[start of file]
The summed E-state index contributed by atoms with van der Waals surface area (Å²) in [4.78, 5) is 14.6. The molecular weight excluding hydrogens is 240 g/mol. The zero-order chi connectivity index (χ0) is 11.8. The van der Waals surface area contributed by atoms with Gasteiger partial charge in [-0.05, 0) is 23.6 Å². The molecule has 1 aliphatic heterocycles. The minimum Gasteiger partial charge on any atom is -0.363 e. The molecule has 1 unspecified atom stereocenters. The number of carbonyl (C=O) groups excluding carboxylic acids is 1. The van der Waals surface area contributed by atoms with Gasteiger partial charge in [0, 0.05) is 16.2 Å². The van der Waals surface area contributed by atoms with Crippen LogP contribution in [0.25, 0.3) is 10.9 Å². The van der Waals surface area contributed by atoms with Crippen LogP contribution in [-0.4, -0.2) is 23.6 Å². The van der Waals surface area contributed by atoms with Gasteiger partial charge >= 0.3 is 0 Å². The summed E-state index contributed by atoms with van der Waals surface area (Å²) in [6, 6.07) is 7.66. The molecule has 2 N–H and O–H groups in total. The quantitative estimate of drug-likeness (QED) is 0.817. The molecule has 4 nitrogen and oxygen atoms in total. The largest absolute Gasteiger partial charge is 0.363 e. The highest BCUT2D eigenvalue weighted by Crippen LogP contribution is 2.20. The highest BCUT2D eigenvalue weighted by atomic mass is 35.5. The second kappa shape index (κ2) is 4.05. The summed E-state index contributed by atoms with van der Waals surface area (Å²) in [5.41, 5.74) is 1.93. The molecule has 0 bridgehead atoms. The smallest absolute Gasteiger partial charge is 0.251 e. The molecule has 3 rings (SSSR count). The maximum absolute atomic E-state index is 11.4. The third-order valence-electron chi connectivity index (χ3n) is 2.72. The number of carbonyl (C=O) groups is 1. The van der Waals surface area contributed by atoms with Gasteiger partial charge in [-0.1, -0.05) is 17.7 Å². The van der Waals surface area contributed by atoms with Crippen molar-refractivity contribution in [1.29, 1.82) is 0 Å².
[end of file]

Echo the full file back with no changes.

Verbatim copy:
The summed E-state index contributed by atoms with van der Waals surface area (Å²) in [4.78, 5) is 14.6. The molecular weight excluding hydrogens is 240 g/mol. The zero-order chi connectivity index (χ0) is 11.8. The van der Waals surface area contributed by atoms with Gasteiger partial charge in [-0.05, 0) is 23.6 Å². The molecule has 1 aliphatic heterocycles. The minimum Gasteiger partial charge on any atom is -0.363 e. The molecule has 1 unspecified atom stereocenters. The number of carbonyl (C=O) groups excluding carboxylic acids is 1. The van der Waals surface area contributed by atoms with Gasteiger partial charge in [0, 0.05) is 16.2 Å². The van der Waals surface area contributed by atoms with Crippen LogP contribution in [0.25, 0.3) is 10.9 Å². The van der Waals surface area contributed by atoms with Crippen LogP contribution in [-0.4, -0.2) is 23.6 Å². The van der Waals surface area contributed by atoms with Gasteiger partial charge >= 0.3 is 0 Å². The summed E-state index contributed by atoms with van der Waals surface area (Å²) in [6, 6.07) is 7.66. The molecule has 2 N–H and O–H groups in total. The quantitative estimate of drug-likeness (QED) is 0.817. The molecule has 4 nitrogen and oxygen atoms in total. The largest absolute Gasteiger partial charge is 0.363 e. The highest BCUT2D eigenvalue weighted by Crippen LogP contribution is 2.20. The highest BCUT2D eigenvalue weighted by atomic mass is 35.5. The second kappa shape index (κ2) is 4.05. The summed E-state index contributed by atoms with van der Waals surface area (Å²) in [5.41, 5.74) is 1.93. The molecule has 0 bridgehead atoms. The smallest absolute Gasteiger partial charge is 0.251 e. The molecule has 3 rings (SSSR count). The maximum absolute atomic E-state index is 11.4. The third-order valence-electron chi connectivity index (χ3n) is 2.72. The number of carbonyl (C=O) groups is 1. The van der Waals surface area contributed by atoms with Gasteiger partial charge in [-0.1, -0.05) is 17.7 Å². The van der Waals surface area contributed by atoms with Crippen molar-refractivity contribution in [1.29, 1.82) is 0 Å².